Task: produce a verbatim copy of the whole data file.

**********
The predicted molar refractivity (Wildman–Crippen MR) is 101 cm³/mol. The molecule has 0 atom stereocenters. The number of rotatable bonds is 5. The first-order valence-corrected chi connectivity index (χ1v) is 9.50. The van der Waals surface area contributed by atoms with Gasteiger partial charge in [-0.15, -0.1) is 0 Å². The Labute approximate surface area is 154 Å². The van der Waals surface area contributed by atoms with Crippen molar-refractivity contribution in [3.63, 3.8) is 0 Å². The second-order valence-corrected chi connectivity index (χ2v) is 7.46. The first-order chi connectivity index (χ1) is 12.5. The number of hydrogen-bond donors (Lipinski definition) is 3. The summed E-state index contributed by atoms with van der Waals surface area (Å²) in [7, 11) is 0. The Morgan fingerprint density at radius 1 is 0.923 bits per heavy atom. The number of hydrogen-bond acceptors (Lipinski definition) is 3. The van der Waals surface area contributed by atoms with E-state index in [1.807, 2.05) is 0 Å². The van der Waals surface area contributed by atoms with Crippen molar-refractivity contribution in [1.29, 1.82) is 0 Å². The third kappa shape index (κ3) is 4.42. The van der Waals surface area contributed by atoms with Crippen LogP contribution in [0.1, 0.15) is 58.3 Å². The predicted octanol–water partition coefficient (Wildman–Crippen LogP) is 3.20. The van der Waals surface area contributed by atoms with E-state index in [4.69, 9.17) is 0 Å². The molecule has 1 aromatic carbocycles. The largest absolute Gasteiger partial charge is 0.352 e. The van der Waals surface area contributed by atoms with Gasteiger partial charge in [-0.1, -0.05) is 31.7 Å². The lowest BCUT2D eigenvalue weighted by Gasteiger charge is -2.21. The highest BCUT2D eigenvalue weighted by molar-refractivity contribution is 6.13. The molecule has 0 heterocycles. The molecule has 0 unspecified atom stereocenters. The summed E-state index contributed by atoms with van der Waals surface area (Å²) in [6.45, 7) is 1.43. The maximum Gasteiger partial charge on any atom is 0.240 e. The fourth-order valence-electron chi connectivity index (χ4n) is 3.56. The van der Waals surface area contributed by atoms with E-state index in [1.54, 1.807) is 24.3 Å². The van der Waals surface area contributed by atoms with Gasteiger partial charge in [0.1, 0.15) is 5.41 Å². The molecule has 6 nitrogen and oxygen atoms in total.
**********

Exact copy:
The predicted molar refractivity (Wildman–Crippen MR) is 101 cm³/mol. The molecule has 0 atom stereocenters. The number of rotatable bonds is 5. The first-order valence-corrected chi connectivity index (χ1v) is 9.50. The van der Waals surface area contributed by atoms with Gasteiger partial charge in [-0.15, -0.1) is 0 Å². The Labute approximate surface area is 154 Å². The van der Waals surface area contributed by atoms with Crippen molar-refractivity contribution in [3.63, 3.8) is 0 Å². The second-order valence-corrected chi connectivity index (χ2v) is 7.46. The first-order chi connectivity index (χ1) is 12.5. The number of hydrogen-bond donors (Lipinski definition) is 3. The summed E-state index contributed by atoms with van der Waals surface area (Å²) in [7, 11) is 0. The Morgan fingerprint density at radius 1 is 0.923 bits per heavy atom. The number of hydrogen-bond acceptors (Lipinski definition) is 3. The van der Waals surface area contributed by atoms with E-state index in [1.807, 2.05) is 0 Å². The van der Waals surface area contributed by atoms with Crippen molar-refractivity contribution in [1.29, 1.82) is 0 Å². The third kappa shape index (κ3) is 4.42. The van der Waals surface area contributed by atoms with Crippen LogP contribution in [0.1, 0.15) is 58.3 Å². The predicted octanol–water partition coefficient (Wildman–Crippen LogP) is 3.20. The van der Waals surface area contributed by atoms with E-state index in [4.69, 9.17) is 0 Å². The molecule has 1 aromatic carbocycles. The largest absolute Gasteiger partial charge is 0.352 e. The van der Waals surface area contributed by atoms with Gasteiger partial charge in [-0.1, -0.05) is 31.7 Å². The lowest BCUT2D eigenvalue weighted by Gasteiger charge is -2.21. The highest BCUT2D eigenvalue weighted by molar-refractivity contribution is 6.13. The molecule has 0 heterocycles. The molecule has 0 unspecified atom stereocenters. The summed E-state index contributed by atoms with van der Waals surface area (Å²) in [6.45, 7) is 1.43. The maximum Gasteiger partial charge on any atom is 0.240 e. The fourth-order valence-electron chi connectivity index (χ4n) is 3.56. The van der Waals surface area contributed by atoms with E-state index in [1.54, 1.807) is 24.3 Å². The van der Waals surface area contributed by atoms with Gasteiger partial charge in [0.1, 0.15) is 5.41 Å². The molecule has 6 nitrogen and oxygen atoms in total.